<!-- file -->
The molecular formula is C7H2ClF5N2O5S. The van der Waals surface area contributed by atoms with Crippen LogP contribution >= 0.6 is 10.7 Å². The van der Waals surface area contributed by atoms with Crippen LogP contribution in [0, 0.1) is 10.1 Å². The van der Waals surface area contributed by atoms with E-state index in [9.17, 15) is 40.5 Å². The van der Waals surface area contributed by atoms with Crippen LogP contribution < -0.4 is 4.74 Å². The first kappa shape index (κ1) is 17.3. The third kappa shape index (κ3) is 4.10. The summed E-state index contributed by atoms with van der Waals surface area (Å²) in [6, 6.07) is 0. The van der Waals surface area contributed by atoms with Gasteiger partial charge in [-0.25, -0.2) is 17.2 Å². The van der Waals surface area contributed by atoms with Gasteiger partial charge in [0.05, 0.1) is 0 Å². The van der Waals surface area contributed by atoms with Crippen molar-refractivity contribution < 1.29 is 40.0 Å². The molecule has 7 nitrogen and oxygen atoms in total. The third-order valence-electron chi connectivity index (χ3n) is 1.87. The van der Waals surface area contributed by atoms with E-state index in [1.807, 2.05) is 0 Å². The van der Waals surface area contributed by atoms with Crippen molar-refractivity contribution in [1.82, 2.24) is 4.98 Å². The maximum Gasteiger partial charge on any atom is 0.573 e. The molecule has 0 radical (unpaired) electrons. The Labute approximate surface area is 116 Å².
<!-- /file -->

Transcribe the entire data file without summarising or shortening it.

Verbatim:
The molecular formula is C7H2ClF5N2O5S. The van der Waals surface area contributed by atoms with Crippen LogP contribution >= 0.6 is 10.7 Å². The van der Waals surface area contributed by atoms with Crippen LogP contribution in [0, 0.1) is 10.1 Å². The van der Waals surface area contributed by atoms with E-state index in [9.17, 15) is 40.5 Å². The van der Waals surface area contributed by atoms with Crippen LogP contribution < -0.4 is 4.74 Å². The first kappa shape index (κ1) is 17.3. The third kappa shape index (κ3) is 4.10. The summed E-state index contributed by atoms with van der Waals surface area (Å²) in [6, 6.07) is 0. The van der Waals surface area contributed by atoms with Gasteiger partial charge in [-0.25, -0.2) is 17.2 Å². The van der Waals surface area contributed by atoms with Gasteiger partial charge in [0.05, 0.1) is 0 Å². The van der Waals surface area contributed by atoms with Crippen molar-refractivity contribution < 1.29 is 40.0 Å². The molecule has 7 nitrogen and oxygen atoms in total. The third-order valence-electron chi connectivity index (χ3n) is 1.87. The van der Waals surface area contributed by atoms with E-state index in [1.807, 2.05) is 0 Å². The van der Waals surface area contributed by atoms with Crippen molar-refractivity contribution in [1.82, 2.24) is 4.98 Å². The maximum Gasteiger partial charge on any atom is 0.573 e. The molecule has 0 radical (unpaired) electrons. The Labute approximate surface area is 116 Å².